& is used with permission.
And the main reason for that is because I don't have much to tell. No one I know was killed in any of the attacks, although I know people who did. But if did affect me in other ways.
I was on the DC Beltway, driving from my home in Arlington to my job in Fairfax, VA, when the first plane hit. I was listening to the radio as I drove, and initial reports made it seem like an accident -- because no one expected the truth.
I got to work late, and I'm honestly not sure if it was because of usual DC traffic, or because other people heard the same reports and were slowing down. I am honestly not sure what time I got to work, as most of that morning is a haze for me. By the time I arrived, the other plane had already hit, and people were saying it was a terrorist attack, but I don't recall if the Pentagon strike happened before or after I got off the Interstate.
I think it was before, because the very first thing I did when I got to work was to call my parents (I didn't have a cell phone) and tell them that I was all right, which isn't something I would have done had it just been the NYC attacks.
I remember the chaos as contradictory information came out. I know for a fact I heard on the radio that a bomb had exploded in front of the State Department (or perhaps the Secretary of State's house; I just recall the word State was used a lot); and then later we were told that was incorrect, and nothing else was said about it. To this day I don't know if that was just a rumor someone started, or if a car simply caught fire, or what.
I remember being terribly excited by the whole thing. No, not in a fun way; it was a combination of anxiety over "What's going to get hit next? Who are we at war with? Are we going to win?" and that adrenaline-pumping feeling you get in action movies where the music picks up and you go "Oh yeah. now the righteous ass-kicking will commence!" If you remember being glued to your seats during the first Gulf War, you know the feeling I'm talking about -- lots of energy, but nothing productive to do with it.
I remember how eerie it was, in the weeks that followed, that the sky was completely silent. And I remember realizing that being in a capital city meant that I was living in a bullseye, and I didn't like that feeling one bit.
I experienced a similar feeling when the Northeast Blackout of 2003. I was fortunate not to be affected by it, but I had a close friend who was. I remember being amazed at the scale of the situation: fifty-five million people without power. I remember being pleasantly surprised -- no, shocked -- that America's largest city being without power for an entire night didn't result in massive amounts of assault, looting, and arson. I'd like to think that the lesson of 9/11/01 was still fresh in everyone's mind, and that's why New York citizens were kind to one another.
But mostly, I remember thinking "When the lights go out, cities turn into traps." I saw pictures of the traffic backed up as cars tried to make their way out of the city without power at the intersections, and realized that if people needed to get out of Manhattan quickly, they wouldn't be able to, and that if was a life or death situation, many would die.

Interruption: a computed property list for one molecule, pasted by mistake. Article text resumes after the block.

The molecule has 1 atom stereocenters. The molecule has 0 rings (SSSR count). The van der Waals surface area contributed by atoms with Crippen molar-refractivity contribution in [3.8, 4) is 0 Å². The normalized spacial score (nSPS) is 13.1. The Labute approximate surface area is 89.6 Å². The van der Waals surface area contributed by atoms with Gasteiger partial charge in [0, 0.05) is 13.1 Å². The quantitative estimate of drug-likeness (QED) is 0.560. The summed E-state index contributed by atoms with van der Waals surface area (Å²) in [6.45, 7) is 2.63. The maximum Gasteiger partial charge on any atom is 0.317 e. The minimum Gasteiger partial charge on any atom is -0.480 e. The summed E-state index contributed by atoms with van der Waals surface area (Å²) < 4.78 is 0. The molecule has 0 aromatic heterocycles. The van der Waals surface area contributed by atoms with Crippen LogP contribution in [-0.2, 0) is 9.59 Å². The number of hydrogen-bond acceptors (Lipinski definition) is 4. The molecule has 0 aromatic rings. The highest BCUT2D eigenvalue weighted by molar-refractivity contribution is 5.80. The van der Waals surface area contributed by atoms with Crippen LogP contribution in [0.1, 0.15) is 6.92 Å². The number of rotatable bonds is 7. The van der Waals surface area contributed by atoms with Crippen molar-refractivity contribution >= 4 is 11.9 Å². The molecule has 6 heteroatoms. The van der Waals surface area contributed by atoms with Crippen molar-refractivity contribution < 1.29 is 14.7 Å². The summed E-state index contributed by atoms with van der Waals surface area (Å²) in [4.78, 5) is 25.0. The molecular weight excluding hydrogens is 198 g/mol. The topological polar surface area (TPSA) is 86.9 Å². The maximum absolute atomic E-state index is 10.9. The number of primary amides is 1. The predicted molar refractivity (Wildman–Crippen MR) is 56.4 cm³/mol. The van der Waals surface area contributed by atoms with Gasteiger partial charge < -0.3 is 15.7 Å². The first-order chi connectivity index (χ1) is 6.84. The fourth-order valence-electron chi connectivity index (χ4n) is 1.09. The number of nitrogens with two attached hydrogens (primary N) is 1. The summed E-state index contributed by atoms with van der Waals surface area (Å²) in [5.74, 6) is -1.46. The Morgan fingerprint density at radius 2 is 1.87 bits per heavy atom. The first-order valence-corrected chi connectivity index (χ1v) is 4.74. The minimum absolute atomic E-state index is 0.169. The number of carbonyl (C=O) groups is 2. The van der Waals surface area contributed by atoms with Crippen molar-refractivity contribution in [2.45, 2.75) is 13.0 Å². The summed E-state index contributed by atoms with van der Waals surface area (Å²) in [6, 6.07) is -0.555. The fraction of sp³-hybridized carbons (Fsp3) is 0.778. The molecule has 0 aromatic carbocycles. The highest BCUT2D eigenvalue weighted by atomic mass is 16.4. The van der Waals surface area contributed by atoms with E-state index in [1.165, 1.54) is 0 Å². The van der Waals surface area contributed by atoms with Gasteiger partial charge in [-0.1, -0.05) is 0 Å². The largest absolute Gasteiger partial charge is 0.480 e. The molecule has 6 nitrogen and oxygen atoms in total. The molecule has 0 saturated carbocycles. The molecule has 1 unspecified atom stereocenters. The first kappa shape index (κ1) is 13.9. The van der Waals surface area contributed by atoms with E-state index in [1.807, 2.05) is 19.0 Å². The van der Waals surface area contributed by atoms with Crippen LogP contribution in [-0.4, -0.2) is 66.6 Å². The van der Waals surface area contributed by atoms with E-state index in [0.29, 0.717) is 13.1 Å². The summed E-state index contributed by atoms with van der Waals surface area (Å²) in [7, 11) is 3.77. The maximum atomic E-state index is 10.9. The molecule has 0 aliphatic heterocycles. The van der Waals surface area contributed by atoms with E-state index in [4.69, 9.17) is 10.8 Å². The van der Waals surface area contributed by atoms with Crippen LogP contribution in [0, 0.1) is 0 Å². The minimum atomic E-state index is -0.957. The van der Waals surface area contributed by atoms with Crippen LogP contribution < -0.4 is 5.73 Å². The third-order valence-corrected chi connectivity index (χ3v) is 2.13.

It's these two events which are chiefly responsible for me becoming a prepper. There are others, but these affected me so profoundly that they altered the way I think:
- I realized, on a visceral level, that there are people who want to do me harm.
- I realized that anxiety is wasted energy that could be better used implementing a plan of action. Of course, to do that, I needed to make a plan of action that I could implement.
- I realized that I never wanted be caught off-guard in the case of disaster, and so even if I didn't have a plan of action I could implement a plan of reaction. Example: Carry a first-aid kit.
- I realized how fragile everything is: human life, communication, the cocoon of life support and comfort we wrap ourselves in.
- I realized that any place you can't easily get away from can go from "cradle" to "tomb" in a heartbeat.
Because of this, I have changed the way I live:
- I understand that even if I'm not interested in hurting anyone, they may be interested in hurting me, so I maintain situational awareness.
- I have, at least, a reactive plan for situations, such as "What would I do if someone were to take hostages in the bookstore I like to attend?" Once I have reactive plans, I can then make proactive ones.
- I carry useful equipment with me, so that I can act sensibly in an emergency, rather than panic or be filled with useless anxiety.
- I visit cities, but I never live in them. They don't exactly make me claustrophobic, but I've never liked crowds, and now that I see people as potential blockades in an evacuation, I like them even less. As I've said elsewhere, I like persons but I detest people.
- I prep, because it makes me feel secure and gives me an outlet. Some people might call it a crutch; I call it a coping mechanism, and it's a lot healthier than getting drunk.
Thank you, New York City.
Thank you, Pentagon.
Thank you, United Airlines Flight 93.
I have learned the lessons that you taught me.
I hope those lessons help me to save lives.